2 moms found this helpful


answers from Philadelphia on

A nice, cleanly designed package will attract me enough to pick up the product and read the label. A package that's got a ton of crazy colors and starbursts and writing ALL OVER IT - I will generally think it's full of junky ingredients, even if it isn't. Green (various shades of green, like leaf green and chartreuse, grass green, lime, etc) will automatically be associated, in my mind, with "organic" or "healthy", but only if it's on a white-ish background. My sister's a graphic designer and spend HOURS and HOURS designing packaging and often asks for my opinion on designs. The ones I'm generally attracted to are clean, streamlined, look modern and have shades of green, white and brown ("natural" colors, I guess). A green and yellow package would remind me of bodily fluids that come out of small children. Blue and yellow? Well, that's IKEA, isn't it? Neither combination seems attractive to me...In the end, though, it all comes down to the label. Even the most gorgeous packaging will be put back on the shelf if the ingredients are mostly chemicals and processed junk.

1 mom found this helpful


answers from Dallas on

I buy Green. Even if you can't list it, it's still good subliminally. And I think the color green is fairly gender neutral. But you're talking about over the counter medicine right? Benadryl is completely pink. I don't think a dad would choose something differant if his child was having an allergy attack, just based on color. If you picture the kids medicine aisle, a lot of the medicines are in bright primary colors and look like they were written in crayon. It's a signal that you are buying it for that age group. Color cues are important, but you are selling to moms. Moms read the box. I know I don't buy my kids medicine based on my gut reaction to packaging. I read all the labels, find exactly what I think will help them, and then look for a generic version of it!

1 mom found this helpful


answers from Fort Wayne on

What shade of green? I love the color but I am very picky on the shade. If its that bright leaf green I would over look it but a nice olive green to me is soothing. and as for the yellow yuck! what about an off white or a shade of beige (sp). Kind of like the Aveeno packaging. as for the blue not a fan. good luck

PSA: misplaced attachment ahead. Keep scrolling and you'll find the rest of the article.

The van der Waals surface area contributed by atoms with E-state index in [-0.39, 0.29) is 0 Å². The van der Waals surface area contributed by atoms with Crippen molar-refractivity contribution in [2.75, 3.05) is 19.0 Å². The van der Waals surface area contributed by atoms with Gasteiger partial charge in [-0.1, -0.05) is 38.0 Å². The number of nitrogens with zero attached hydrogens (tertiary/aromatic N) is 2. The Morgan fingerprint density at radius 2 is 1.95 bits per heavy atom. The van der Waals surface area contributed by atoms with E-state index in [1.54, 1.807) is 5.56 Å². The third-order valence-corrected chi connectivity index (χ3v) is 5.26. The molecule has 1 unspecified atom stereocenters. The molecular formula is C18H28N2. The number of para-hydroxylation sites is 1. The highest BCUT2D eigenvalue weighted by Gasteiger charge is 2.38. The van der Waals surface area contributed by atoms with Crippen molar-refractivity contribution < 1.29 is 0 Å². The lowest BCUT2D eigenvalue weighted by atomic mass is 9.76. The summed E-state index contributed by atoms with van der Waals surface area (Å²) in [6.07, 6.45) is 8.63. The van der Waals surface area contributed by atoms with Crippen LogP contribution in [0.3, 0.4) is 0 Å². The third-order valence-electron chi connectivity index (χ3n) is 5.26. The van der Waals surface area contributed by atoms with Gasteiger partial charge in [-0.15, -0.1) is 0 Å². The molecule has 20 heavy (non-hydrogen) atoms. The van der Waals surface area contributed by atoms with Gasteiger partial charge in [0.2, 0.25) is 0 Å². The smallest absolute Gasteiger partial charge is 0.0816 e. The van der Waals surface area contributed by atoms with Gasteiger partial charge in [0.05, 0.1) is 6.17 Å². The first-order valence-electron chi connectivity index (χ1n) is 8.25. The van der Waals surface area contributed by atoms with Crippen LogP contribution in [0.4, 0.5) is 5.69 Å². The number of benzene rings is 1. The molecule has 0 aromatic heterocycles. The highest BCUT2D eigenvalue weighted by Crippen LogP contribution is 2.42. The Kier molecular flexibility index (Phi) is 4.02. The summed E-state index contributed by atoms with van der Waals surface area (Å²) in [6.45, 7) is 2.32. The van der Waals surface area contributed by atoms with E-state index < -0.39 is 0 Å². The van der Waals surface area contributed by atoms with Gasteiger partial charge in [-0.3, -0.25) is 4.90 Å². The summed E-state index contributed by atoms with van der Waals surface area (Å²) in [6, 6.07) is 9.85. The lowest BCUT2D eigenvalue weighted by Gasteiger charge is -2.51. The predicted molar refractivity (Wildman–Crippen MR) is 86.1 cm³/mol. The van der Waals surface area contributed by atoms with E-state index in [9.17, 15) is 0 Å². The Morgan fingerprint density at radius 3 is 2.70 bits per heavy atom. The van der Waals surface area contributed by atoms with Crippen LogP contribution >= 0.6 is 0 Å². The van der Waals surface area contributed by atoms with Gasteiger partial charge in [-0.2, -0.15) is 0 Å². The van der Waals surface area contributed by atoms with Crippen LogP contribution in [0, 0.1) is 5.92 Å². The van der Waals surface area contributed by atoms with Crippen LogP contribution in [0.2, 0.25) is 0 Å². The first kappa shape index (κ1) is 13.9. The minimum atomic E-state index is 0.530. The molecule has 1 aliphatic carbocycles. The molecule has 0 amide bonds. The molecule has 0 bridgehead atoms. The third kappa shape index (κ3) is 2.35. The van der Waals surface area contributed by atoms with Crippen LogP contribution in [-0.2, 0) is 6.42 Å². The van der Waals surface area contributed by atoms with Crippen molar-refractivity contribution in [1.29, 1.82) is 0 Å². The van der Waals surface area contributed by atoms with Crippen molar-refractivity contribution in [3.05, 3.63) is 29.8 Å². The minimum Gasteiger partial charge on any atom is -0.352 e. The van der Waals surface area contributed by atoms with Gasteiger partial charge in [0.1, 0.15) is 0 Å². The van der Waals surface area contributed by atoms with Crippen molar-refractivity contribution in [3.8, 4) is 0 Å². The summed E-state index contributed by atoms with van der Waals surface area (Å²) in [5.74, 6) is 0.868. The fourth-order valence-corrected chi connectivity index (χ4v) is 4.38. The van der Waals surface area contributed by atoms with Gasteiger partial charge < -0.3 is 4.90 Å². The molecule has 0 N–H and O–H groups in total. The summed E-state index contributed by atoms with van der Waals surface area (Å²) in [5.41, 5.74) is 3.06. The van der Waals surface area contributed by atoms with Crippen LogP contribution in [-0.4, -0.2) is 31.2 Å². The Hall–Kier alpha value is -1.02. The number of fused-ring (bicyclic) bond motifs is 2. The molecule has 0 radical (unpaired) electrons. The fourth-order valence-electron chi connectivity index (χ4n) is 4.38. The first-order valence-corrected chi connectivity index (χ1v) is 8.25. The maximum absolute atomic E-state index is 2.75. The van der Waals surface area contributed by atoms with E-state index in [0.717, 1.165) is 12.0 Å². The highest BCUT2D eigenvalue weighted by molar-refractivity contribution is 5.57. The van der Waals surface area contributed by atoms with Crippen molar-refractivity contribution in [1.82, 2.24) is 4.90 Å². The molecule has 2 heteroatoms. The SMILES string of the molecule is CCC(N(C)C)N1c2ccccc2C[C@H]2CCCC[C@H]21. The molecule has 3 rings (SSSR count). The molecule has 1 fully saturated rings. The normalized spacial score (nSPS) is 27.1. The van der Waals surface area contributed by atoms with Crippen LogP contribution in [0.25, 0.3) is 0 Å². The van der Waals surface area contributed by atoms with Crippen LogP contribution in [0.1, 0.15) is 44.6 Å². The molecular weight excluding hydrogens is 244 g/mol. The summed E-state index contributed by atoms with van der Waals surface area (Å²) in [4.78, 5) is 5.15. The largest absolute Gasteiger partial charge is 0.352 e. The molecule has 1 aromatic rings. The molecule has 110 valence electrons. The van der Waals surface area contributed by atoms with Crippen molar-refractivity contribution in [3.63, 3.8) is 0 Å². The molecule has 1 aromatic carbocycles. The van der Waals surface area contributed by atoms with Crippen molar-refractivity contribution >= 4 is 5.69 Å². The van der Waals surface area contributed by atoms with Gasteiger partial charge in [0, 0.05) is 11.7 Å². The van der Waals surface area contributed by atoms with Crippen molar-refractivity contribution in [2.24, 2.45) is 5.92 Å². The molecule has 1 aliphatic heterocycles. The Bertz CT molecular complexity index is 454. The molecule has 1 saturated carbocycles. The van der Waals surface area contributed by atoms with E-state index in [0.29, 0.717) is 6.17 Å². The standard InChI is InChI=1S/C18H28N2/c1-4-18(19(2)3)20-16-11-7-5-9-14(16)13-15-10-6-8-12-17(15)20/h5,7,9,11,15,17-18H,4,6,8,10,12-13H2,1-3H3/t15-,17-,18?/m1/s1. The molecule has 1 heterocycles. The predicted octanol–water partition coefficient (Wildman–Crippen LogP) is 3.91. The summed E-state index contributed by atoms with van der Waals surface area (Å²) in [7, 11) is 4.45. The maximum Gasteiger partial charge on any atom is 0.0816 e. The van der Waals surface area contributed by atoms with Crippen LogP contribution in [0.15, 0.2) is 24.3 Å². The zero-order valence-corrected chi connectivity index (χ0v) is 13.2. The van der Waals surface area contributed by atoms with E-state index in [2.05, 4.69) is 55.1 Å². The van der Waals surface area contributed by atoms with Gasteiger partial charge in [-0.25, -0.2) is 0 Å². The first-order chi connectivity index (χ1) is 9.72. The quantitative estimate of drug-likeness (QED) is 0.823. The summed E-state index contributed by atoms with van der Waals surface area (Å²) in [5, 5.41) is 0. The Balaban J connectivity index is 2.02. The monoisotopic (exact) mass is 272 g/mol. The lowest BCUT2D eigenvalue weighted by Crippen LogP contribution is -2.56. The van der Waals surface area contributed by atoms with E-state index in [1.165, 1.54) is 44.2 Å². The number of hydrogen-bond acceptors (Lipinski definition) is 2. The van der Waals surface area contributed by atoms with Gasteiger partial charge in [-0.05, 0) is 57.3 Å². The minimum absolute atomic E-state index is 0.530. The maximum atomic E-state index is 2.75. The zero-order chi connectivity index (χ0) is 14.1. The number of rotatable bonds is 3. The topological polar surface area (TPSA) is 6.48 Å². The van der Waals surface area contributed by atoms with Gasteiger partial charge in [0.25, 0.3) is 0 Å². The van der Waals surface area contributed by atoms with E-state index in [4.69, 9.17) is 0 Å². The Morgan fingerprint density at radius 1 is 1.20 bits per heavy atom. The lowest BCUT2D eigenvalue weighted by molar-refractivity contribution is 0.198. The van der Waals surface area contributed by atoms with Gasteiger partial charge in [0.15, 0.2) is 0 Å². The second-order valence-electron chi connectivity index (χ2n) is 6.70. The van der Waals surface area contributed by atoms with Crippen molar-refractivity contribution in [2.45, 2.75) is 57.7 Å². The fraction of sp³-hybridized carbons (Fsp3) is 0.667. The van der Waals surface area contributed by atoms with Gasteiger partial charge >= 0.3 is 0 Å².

answers from Cleveland on


Since it's a medication, nothing special stands out with me. I am also a registered nurse and usually the only thing people associate with a medication is the name and the commercial they saw it in. So unless the pill/liquid is the same color as the logo, I wouldn't worry about it. Green usually does mean organic but again, the colors won't necessarily be important, the organic part and the use of the medication are what is important.



answers from Atlanta on

Yes, logos and their colors do matter to me! I am attracted and drawn to bold, yet warm colors with the exception of green (a cool color). Green is my favorite, but I prefer the deep greens, grass green, etc. to lime green, mint green or pastels. I LOVE orange and I respond well to sunshine and lemon yellow. I would go with green and yellow or green and orange.



answers from Indianapolis on

If they use green, push for a muted, light mossy green, not a bold green.



answers from Los Angeles on

What is the drug for?

That might help figure out the colors.


answers from Jacksonville on

I'm with the mom that said that too much bright splashy stuff makes me assume that there are a lot of artificial ingredients or it's a cheap product. I like clean lines and a few compatible colors. If it is a "natural" product, I know that a lot of manufacturer's use browns. Like a tan bag with white edged in dark brown lettering. Or a pale green (not mint, but a pale sort of green tea color) with tan. I don't have an aversion to green, nor think of it as "masculine". Blue seems more masculine to me. But if it is packaging that any kids will actually see, then I wouldn't go too pastel either. My kids think of pastel anything as for babies. Green tea green with tan would go over with them.

And yes, logos and brands matter to me. If a logo looks like a 5 year old came up with it, I probably will be turned off. I like nice artwork, but not TOO much going on... (the Sunmaid Raisin maid, the Starbucks lady, the green Kashi "label" with the wheat emblem on it, the multi-shades of blue behind the Ronzoni pasta label- also with a wheat emblem... these are some that I find appealing). The fatter the lettering and the bolder/brighter the coloring, the more I feel like it was designed for a kid (and therefore less healthy/full of junk) - think: PopTarts artwork.



answers from Alexandria on